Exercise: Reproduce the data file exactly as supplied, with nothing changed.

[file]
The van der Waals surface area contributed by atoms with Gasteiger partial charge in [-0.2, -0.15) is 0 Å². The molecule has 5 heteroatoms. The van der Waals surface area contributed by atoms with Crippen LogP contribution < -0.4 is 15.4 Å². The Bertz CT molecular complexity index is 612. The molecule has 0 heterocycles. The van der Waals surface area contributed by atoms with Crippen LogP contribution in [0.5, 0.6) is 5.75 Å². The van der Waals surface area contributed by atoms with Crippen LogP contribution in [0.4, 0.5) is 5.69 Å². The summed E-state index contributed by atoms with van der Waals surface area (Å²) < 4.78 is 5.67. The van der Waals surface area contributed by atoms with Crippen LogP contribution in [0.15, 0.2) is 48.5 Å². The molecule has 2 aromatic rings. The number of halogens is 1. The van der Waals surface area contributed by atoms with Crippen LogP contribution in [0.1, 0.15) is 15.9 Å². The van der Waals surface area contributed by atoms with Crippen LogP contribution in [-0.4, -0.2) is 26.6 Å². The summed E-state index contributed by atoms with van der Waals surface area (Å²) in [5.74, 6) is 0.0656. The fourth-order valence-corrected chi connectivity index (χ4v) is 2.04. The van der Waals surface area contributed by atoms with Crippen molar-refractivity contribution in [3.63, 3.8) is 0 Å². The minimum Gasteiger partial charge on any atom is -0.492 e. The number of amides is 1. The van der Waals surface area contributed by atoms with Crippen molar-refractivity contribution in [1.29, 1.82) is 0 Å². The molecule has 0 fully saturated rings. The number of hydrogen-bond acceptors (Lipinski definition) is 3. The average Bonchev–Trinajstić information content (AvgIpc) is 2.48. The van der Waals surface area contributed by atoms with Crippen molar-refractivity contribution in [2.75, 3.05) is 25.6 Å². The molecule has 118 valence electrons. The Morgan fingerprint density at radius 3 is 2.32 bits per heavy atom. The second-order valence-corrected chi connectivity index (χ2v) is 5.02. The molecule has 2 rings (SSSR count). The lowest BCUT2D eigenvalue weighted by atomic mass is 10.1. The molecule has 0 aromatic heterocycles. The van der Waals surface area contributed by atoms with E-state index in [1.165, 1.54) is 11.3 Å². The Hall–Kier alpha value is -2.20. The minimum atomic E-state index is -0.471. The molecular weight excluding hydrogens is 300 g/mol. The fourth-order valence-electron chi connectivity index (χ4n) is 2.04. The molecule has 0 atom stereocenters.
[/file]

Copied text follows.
The van der Waals surface area contributed by atoms with Gasteiger partial charge in [-0.2, -0.15) is 0 Å². The molecule has 5 heteroatoms. The van der Waals surface area contributed by atoms with Crippen LogP contribution < -0.4 is 15.4 Å². The Bertz CT molecular complexity index is 612. The molecule has 0 heterocycles. The van der Waals surface area contributed by atoms with Crippen LogP contribution in [0.5, 0.6) is 5.75 Å². The van der Waals surface area contributed by atoms with Crippen LogP contribution in [0.4, 0.5) is 5.69 Å². The summed E-state index contributed by atoms with van der Waals surface area (Å²) < 4.78 is 5.67. The van der Waals surface area contributed by atoms with Crippen LogP contribution in [0.15, 0.2) is 48.5 Å². The molecule has 2 aromatic rings. The number of halogens is 1. The van der Waals surface area contributed by atoms with Crippen LogP contribution in [0.1, 0.15) is 15.9 Å². The van der Waals surface area contributed by atoms with Crippen LogP contribution in [-0.4, -0.2) is 26.6 Å². The summed E-state index contributed by atoms with van der Waals surface area (Å²) in [5.74, 6) is 0.0656. The fourth-order valence-corrected chi connectivity index (χ4v) is 2.04. The van der Waals surface area contributed by atoms with Crippen molar-refractivity contribution in [3.63, 3.8) is 0 Å². The minimum Gasteiger partial charge on any atom is -0.492 e. The number of amides is 1. The van der Waals surface area contributed by atoms with Crippen molar-refractivity contribution in [1.29, 1.82) is 0 Å². The molecule has 0 fully saturated rings. The number of hydrogen-bond acceptors (Lipinski definition) is 3. The average Bonchev–Trinajstić information content (AvgIpc) is 2.48. The van der Waals surface area contributed by atoms with Crippen molar-refractivity contribution in [2.75, 3.05) is 25.6 Å². The molecule has 118 valence electrons. The Morgan fingerprint density at radius 3 is 2.32 bits per heavy atom. The second-order valence-corrected chi connectivity index (χ2v) is 5.02. The molecule has 2 rings (SSSR count). The lowest BCUT2D eigenvalue weighted by atomic mass is 10.1. The molecule has 0 aromatic heterocycles. The van der Waals surface area contributed by atoms with E-state index in [1.165, 1.54) is 11.3 Å². The Hall–Kier alpha value is -2.20. The minimum atomic E-state index is -0.471. The molecular weight excluding hydrogens is 300 g/mol. The fourth-order valence-electron chi connectivity index (χ4n) is 2.04. The molecule has 0 atom stereocenters.